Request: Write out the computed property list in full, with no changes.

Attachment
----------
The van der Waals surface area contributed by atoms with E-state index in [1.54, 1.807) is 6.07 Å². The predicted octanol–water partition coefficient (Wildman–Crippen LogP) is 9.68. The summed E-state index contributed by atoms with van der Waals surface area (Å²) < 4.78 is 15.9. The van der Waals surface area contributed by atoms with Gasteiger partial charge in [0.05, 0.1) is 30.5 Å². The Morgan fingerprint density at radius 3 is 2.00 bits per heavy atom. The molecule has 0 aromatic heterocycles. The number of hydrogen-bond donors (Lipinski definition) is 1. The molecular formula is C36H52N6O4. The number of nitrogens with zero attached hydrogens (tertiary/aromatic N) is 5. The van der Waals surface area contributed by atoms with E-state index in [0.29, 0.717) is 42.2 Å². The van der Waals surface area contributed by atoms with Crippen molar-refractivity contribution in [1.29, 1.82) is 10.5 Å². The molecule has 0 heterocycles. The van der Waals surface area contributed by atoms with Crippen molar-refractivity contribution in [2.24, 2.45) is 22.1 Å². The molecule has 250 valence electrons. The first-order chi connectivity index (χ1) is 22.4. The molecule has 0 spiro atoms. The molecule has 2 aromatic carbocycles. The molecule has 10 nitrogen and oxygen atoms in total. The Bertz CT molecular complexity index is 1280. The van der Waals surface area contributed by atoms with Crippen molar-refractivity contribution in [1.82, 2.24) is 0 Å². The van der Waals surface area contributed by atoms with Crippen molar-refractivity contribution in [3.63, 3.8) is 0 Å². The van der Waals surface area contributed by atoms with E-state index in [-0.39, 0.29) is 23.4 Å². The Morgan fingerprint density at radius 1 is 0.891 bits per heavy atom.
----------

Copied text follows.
The van der Waals surface area contributed by atoms with E-state index in [1.54, 1.807) is 6.07 Å². The predicted octanol–water partition coefficient (Wildman–Crippen LogP) is 9.68. The summed E-state index contributed by atoms with van der Waals surface area (Å²) < 4.78 is 15.9. The van der Waals surface area contributed by atoms with Gasteiger partial charge in [0.05, 0.1) is 30.5 Å². The Morgan fingerprint density at radius 3 is 2.00 bits per heavy atom. The molecule has 0 aromatic heterocycles. The number of hydrogen-bond donors (Lipinski definition) is 1. The molecular formula is C36H52N6O4. The number of nitrogens with zero attached hydrogens (tertiary/aromatic N) is 5. The van der Waals surface area contributed by atoms with E-state index in [0.29, 0.717) is 42.2 Å². The van der Waals surface area contributed by atoms with Crippen molar-refractivity contribution in [1.29, 1.82) is 10.5 Å². The molecule has 0 heterocycles. The van der Waals surface area contributed by atoms with Crippen molar-refractivity contribution in [2.24, 2.45) is 22.1 Å². The molecule has 250 valence electrons. The first-order chi connectivity index (χ1) is 22.4. The molecule has 0 spiro atoms. The molecule has 2 aromatic carbocycles. The molecule has 10 nitrogen and oxygen atoms in total. The Bertz CT molecular complexity index is 1280. The van der Waals surface area contributed by atoms with Crippen molar-refractivity contribution in [1.82, 2.24) is 0 Å². The van der Waals surface area contributed by atoms with Crippen molar-refractivity contribution in [3.63, 3.8) is 0 Å². The van der Waals surface area contributed by atoms with E-state index in [-0.39, 0.29) is 23.4 Å². The Morgan fingerprint density at radius 1 is 0.891 bits per heavy atom.